Pamukkale (pa-mook-ka-lay) means “cotton castle,” but you won’t find any cotton plantations here! The name refers to the color alone as the mountain is covered in white minerals. The area is filled with natural hot springs that deposit calcium carbonate in the water, which later hardens and turns into travertine. The views were amazing and the pictures just don’t do it justice!
The ancient city of Hierapolis was built atop the “cotton castle” and there are still a few remnants of the ancient ruins.
People have bathed in the pools of Pamukkale for thousands of years. Tourists are allowed to walk along the travertine terraces and bathe in the hot springs, but shoes may not be worn while walking on the minerals in order to protect the site.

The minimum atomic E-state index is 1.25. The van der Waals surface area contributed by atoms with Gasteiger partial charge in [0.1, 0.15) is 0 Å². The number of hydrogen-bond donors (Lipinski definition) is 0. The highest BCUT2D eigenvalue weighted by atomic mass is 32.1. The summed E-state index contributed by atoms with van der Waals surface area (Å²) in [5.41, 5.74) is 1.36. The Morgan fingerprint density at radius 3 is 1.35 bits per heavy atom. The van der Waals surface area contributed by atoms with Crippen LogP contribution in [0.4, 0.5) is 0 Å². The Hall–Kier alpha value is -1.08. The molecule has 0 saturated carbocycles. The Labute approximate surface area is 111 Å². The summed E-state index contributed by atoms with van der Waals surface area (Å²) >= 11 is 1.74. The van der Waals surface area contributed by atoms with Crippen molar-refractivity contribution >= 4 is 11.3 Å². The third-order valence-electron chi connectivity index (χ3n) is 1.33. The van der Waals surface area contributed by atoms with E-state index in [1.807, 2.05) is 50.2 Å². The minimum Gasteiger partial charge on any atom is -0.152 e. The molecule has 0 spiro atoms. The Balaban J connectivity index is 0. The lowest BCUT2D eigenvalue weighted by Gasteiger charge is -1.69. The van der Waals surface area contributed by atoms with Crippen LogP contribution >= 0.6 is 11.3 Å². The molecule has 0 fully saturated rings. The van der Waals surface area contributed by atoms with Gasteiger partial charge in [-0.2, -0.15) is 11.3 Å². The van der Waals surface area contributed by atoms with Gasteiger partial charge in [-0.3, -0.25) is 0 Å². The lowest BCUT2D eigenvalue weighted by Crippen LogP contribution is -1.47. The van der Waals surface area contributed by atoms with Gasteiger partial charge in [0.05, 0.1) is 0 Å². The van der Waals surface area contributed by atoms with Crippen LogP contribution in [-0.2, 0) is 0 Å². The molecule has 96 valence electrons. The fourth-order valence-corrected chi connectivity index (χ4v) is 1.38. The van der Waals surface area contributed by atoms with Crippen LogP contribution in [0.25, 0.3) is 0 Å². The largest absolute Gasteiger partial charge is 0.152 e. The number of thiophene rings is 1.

As tourism began to boom in this area, hotels were built on the “cotton castle.” Roads were built and considerable damage was done to the natural landscape. The area was declared a World Heritage Site in 1988 and the hotels were demolished in order to preserve the site. Artificial pools replaced the hotels and still remain today. Tourists can pay an additional fee to access the artificial pools.